OC 8489 Clinical development of a therapeutic vaccine for prevention of post kala azar dermal leishmaniasis
BMJ Global Health
BackgroundThe leishmaniases represent a complex of human diseases, with 350 million people at risk of infection worldwide. Although the potential benefits of vaccination have been well-recognised, no human vaccine is registered. Post-kala azar dermal leishmaniasis (PKDL) is a chronic skin disease often following treatment for visceral leishmaniasis (VL). In addition to affecting quality of life, evidence suggests that PKDL patients may also act as reservoirs for VL transmission. Hence, PKDL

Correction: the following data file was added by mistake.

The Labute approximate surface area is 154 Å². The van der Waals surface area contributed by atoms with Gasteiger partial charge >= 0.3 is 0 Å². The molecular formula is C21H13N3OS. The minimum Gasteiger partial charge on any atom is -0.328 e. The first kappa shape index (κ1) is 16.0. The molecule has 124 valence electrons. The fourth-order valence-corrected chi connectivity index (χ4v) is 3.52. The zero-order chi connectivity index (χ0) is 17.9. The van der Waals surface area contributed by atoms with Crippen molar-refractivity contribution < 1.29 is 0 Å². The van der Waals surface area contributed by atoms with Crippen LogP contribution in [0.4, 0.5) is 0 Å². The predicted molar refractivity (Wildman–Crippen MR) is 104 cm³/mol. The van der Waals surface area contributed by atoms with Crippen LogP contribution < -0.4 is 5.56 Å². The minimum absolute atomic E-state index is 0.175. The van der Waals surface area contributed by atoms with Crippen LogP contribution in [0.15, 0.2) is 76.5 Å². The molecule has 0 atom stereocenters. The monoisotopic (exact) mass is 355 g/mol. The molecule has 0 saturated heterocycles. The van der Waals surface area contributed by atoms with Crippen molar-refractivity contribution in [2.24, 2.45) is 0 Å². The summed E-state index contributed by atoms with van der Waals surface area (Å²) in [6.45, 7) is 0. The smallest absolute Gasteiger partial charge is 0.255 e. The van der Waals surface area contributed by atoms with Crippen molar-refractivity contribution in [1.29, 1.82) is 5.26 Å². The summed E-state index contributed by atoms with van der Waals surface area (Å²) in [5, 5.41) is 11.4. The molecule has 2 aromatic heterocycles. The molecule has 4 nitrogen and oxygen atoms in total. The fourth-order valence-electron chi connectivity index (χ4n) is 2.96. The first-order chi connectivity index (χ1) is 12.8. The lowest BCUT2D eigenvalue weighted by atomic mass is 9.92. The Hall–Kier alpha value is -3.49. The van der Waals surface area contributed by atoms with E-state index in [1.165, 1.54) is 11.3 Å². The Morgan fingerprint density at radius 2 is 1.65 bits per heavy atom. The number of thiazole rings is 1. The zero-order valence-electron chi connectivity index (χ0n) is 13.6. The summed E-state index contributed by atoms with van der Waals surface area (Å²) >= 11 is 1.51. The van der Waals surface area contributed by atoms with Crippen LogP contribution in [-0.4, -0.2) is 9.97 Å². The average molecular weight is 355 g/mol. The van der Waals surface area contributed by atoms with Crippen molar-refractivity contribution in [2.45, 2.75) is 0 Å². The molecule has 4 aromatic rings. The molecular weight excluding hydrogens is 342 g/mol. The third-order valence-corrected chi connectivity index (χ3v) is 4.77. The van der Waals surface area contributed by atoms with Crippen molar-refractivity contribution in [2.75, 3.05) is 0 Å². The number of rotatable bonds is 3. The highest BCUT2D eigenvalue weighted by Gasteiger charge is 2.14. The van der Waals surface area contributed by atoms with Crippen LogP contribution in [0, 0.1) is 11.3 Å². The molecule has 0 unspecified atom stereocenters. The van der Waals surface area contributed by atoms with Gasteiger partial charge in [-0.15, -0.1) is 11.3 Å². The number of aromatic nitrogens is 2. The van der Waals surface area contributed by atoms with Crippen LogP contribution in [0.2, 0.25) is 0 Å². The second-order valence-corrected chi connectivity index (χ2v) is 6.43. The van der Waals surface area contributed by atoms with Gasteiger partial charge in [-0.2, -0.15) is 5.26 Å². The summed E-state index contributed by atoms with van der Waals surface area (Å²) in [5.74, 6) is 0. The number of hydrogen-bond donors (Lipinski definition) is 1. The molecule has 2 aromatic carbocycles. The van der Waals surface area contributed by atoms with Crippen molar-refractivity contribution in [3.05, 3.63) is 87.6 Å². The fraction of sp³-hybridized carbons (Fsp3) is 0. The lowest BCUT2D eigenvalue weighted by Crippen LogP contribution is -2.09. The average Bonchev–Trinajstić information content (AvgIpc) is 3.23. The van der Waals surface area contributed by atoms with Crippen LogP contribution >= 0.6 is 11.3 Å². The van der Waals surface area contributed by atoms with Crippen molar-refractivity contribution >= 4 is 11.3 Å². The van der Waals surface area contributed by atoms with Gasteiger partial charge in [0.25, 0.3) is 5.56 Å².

... on. Hence, PKDL vaccines may have a significant impact on disease burden. We recently developed a third-generation adenoviral vaccine for leishmaniasis (ChAd63-KH) that has been evaluated for safety and immunogenicity in healthy volunteers (Osman et al,2017). ChAd63-KH is currently being evaluated for safety as a therapeutic in Sudanese PKDL patients, with a phase IIb RCT starting in late 2018. With EDCTP funding, we are initiating a new phase IIa/IIb study (PREV_PKDL) todetermine whether ChAd63-KH can prevent PKDL development.MethodsIn PREV_PKDL, we will conduct an open-label phase IIa safety study, followed by a placebo blinded, phase IIb RCT. Safety and clinical response represent primary outcome measures, and immunogenicity is a secondary outcome measure. In addition, working across the four countries of Leishmaniasis East Africa Platform (LEAP), we will use deep phenotyping methods to study the immune status of patients before and after treatment for VL to understand why PKDL development is limited to specific geographic regions. This work, and other research in the region, will be supported by the creation of a new flow cytometry 'centre of excellence' within LEAP.ResultsAn update on the progress of our current therapeutic trial in PKDL patients will be provided.ConclusionPREV_PKDL represents an important step in the clinical development of ChAd63-KH and will help develop capacity to support future vaccine and drug trials for leishmaniasis in the East Africa Region.